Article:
The JDZB can look back on a more than 30 year long history. Below you will find an overview of some of the most necessary events for the JDZB.
You can further find here the documentation for the "JDZB Donations for Japan" campaign, which took place after the triple catastrophe struck in the northeast of Japan, as well as further information about the JDZB's 30th anniversary.
|May 2015||Festive Lecture of Fmr. Federal President Christian WULFF to celebrate the 30th anniversary of the Foundation JDZB|
|October 2010||Festive Lecture of Fmr. Chancellor Helmut SCHMIDT to celebrate the 25th anniversary of the Foundation JDZB|
|April 2005||Ceremony to celebrate the 20th anniversary of the Foundation JDZB|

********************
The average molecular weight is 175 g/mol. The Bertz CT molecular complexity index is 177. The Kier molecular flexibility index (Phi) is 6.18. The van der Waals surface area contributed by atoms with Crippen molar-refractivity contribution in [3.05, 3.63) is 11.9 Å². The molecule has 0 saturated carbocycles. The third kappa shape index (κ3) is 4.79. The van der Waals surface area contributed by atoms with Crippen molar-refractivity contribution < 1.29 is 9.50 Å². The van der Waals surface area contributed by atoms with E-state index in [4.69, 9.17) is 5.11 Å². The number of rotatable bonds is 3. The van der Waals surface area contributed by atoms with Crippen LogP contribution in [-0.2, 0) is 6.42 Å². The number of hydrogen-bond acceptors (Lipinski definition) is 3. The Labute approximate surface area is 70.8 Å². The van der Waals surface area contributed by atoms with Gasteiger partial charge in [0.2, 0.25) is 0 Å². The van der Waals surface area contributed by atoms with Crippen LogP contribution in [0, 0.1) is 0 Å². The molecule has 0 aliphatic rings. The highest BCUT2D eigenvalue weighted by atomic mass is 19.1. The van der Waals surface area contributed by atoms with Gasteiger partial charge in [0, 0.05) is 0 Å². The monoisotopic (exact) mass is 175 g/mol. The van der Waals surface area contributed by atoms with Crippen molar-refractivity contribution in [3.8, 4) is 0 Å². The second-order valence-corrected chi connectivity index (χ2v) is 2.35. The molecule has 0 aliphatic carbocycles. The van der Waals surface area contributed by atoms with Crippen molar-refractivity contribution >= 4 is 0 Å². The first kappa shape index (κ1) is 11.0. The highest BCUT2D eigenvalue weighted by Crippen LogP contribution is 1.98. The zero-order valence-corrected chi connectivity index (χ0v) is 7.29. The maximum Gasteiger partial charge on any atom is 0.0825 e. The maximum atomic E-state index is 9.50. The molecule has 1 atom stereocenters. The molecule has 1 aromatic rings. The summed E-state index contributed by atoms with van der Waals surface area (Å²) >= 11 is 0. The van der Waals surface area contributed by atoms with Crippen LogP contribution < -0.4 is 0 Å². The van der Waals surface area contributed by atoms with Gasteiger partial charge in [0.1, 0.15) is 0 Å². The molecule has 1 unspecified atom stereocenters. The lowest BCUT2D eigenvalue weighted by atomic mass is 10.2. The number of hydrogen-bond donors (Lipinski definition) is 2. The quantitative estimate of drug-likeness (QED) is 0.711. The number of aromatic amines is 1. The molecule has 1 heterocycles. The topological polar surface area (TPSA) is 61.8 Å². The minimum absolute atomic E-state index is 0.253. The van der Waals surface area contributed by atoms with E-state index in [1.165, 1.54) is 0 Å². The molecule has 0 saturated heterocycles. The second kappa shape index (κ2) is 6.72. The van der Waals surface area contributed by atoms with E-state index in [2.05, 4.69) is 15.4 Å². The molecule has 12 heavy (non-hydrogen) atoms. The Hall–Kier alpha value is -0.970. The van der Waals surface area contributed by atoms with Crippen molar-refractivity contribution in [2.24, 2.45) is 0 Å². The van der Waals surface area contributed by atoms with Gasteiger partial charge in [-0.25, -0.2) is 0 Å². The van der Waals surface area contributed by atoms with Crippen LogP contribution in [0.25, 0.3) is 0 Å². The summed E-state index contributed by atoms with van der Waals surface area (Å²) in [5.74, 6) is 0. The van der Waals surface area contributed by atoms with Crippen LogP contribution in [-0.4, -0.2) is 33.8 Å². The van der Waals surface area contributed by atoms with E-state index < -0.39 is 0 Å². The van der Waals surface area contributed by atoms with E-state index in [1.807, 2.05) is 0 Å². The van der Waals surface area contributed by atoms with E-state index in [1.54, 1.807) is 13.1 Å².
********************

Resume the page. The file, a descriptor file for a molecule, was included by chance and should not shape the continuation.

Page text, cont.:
|March 1998||Relocation of activities to Berlin-Dahlem|
|October 1997||Topping-out ceremony for the new building|
|November 1995||Ceremony to celebrate the 10th anniversary of the Foundation JDZB|
|April 1988||Commencement of full business duties|
|November 1987||Official opening of the building|
|February 1986 to March 1988||Reconstruction of the former Japanese Embassy building in Berlin-Tiergarten|
|January 15, 1985||Establishment of the Foundation Japanese-German Center Berlin (Japanisch-Deutsches Zentrum Berlin)|
In November 1983, Federal Chancellor Helmut KOHL paid an official visit to Japan and former Prime Minister NAKASONE Yasuhiro. During the visit, both heads of government agreed to establish a forum for European-Japanese encounters in order to give the opportunity for dialogue and cooperation to scientists, entrepreneurs and other representatives from both countries and cultures. The significance of this agreement was the decision to choose Berlin as the location, because even then it was intended that Central and Eastern Europe were to be included in the dialogue.